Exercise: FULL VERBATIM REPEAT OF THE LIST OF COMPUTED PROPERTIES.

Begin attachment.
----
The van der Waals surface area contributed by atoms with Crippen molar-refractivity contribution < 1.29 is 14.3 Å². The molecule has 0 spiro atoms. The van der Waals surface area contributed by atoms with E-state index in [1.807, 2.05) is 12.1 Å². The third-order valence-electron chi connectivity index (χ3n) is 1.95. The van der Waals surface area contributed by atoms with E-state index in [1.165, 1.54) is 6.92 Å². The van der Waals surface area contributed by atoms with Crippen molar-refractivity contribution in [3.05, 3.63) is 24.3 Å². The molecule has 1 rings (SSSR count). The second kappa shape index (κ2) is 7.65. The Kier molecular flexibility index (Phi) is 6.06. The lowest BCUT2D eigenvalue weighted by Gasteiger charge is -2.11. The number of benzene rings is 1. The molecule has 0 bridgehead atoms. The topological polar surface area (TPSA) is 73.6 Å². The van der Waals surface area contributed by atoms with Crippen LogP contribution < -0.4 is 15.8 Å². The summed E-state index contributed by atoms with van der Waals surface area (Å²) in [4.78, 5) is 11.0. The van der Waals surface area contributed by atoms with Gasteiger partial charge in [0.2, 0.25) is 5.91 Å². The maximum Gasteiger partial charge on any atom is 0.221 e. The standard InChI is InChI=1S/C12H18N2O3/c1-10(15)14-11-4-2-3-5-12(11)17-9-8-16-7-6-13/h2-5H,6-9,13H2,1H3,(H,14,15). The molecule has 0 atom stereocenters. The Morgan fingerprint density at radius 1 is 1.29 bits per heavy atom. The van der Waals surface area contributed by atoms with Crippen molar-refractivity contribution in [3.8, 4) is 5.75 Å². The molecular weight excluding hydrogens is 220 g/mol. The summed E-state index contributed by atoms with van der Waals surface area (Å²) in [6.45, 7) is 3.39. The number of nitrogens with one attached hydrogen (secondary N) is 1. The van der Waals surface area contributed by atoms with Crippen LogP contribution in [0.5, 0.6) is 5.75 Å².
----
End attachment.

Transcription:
The van der Waals surface area contributed by atoms with Crippen molar-refractivity contribution < 1.29 is 14.3 Å². The molecule has 0 spiro atoms. The van der Waals surface area contributed by atoms with E-state index in [1.807, 2.05) is 12.1 Å². The third-order valence-electron chi connectivity index (χ3n) is 1.95. The van der Waals surface area contributed by atoms with E-state index in [1.165, 1.54) is 6.92 Å². The van der Waals surface area contributed by atoms with Crippen molar-refractivity contribution in [3.05, 3.63) is 24.3 Å². The molecule has 1 rings (SSSR count). The second kappa shape index (κ2) is 7.65. The Kier molecular flexibility index (Phi) is 6.06. The lowest BCUT2D eigenvalue weighted by Gasteiger charge is -2.11. The number of benzene rings is 1. The molecule has 0 bridgehead atoms. The topological polar surface area (TPSA) is 73.6 Å². The van der Waals surface area contributed by atoms with Crippen LogP contribution < -0.4 is 15.8 Å². The summed E-state index contributed by atoms with van der Waals surface area (Å²) in [4.78, 5) is 11.0. The van der Waals surface area contributed by atoms with Gasteiger partial charge in [0.2, 0.25) is 5.91 Å². The maximum Gasteiger partial charge on any atom is 0.221 e. The standard InChI is InChI=1S/C12H18N2O3/c1-10(15)14-11-4-2-3-5-12(11)17-9-8-16-7-6-13/h2-5H,6-9,13H2,1H3,(H,14,15). The molecule has 0 atom stereocenters. The Morgan fingerprint density at radius 1 is 1.29 bits per heavy atom. The van der Waals surface area contributed by atoms with Crippen molar-refractivity contribution in [3.8, 4) is 5.75 Å². The molecular weight excluding hydrogens is 220 g/mol. The summed E-state index contributed by atoms with van der Waals surface area (Å²) in [6.45, 7) is 3.39. The number of nitrogens with one attached hydrogen (secondary N) is 1. The van der Waals surface area contributed by atoms with Crippen LogP contribution in [0.5, 0.6) is 5.75 Å².